Walgreens latest move suggests that the low-priced generic wave is having a bigger effect that many people (including me) expected. It also means that competition in the private sector is now removing generic margin from the channel much faster than an Average Manufacturer Price (AMP)-based FUL ever could have.
WAL-MART SETS THE RULES
When Wal-Mart (
- Wal-Mart Redux (May 2008)
- Wal-Mart's PBM Game Plan (January 2008)
- Wal-Mart's Gain is not Walgreen's Pain (November 2007)
“Walgreens will not match Wal-Mart’s promotion. Once consumers learn the fine print of Wal-Mart's program, they'll realize Walgreens offers the best value for pharmacy patients with its convenient locations, close-in parking and unique pharmacy services.”
But on Monday’s earnings call, Walgreen President Gregory Wasson recanted, stating: “Discount retailers and grocery chains are picking up their pace of promotional pricing, especially in the pharmacy, which they’re using to build traffic.” Hence the emphasis on the new savings card, albeit with the requisite positive spin about convenience, service, brand, yada yada yada.
Overall, Walgreens still looks like a very strong company. The convenience factor is surely higher than Wal-Mart for most consumers. But I wonder whether Walgreens is throwing in the towel too soon simply because we are in a generic drug lull. I also note that Walgreens is aggressively (and sensibly) diversifying away from its core retail pharmacy roots.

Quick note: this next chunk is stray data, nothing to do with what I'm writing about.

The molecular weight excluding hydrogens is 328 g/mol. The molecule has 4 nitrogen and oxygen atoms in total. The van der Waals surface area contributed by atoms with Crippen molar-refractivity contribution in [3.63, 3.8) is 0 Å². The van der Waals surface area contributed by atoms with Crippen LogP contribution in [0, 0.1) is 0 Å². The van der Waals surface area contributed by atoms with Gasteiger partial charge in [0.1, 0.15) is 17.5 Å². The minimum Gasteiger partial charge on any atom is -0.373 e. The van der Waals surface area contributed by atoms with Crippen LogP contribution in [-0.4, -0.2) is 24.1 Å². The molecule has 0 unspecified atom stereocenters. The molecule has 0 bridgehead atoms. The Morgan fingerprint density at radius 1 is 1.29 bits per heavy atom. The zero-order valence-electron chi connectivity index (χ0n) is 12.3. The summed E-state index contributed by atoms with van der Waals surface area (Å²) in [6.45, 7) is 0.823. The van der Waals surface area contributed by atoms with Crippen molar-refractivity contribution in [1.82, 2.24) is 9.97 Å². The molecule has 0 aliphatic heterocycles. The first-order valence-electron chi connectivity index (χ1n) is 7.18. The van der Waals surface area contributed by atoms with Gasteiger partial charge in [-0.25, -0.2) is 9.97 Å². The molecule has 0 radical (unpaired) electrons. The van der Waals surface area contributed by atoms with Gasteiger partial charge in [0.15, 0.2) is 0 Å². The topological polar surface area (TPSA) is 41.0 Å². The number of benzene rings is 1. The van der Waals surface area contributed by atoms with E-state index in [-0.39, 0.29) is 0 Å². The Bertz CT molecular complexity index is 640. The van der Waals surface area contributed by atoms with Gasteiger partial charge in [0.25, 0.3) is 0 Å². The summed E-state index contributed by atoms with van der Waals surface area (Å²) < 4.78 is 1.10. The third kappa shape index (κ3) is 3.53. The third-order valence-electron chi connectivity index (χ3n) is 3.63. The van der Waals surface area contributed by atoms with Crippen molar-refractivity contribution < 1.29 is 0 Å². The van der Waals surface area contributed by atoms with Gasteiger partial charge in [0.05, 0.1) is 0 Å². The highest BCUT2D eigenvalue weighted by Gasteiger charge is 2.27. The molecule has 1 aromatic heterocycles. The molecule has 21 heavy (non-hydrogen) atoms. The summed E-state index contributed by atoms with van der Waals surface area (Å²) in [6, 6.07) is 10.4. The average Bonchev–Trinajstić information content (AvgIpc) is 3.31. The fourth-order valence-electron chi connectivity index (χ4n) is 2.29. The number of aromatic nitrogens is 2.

Unfortunately, it’s very difficult to assess the true impact of $4 generics because Walgreens provides almost no public disclosure about its generic volume and margins. (Pet peeve: Despite representing 70%+ of pharmacy revenues, pharmacy chains mysteriously still consider financial data about the retail prescription business to be “not material.” Yeah, right.)
COMPETITION IS EVEN WORSE THAN AMP
Most pharmacists have been fretting about reduced generic margins for Medicaid scripts if the Average Manufacturer Price (AMP) rule ever gets implemented (and cheering every legislative victory.) But Walgreens' move signals that competition among pharmacies is now removing generic margin dollars from drug channels much faster than AMP. I suspect that Pharmacy Benefit Managers (PBMs) will be worried by Walgreens decision, too.
I have been trying to warn pharmacists for the past year that AMP is NOT the single biggest threat to the survival of independent pharmacies or to generic script margins. The pharmacy shakeout is coming, but don’t put all the blame on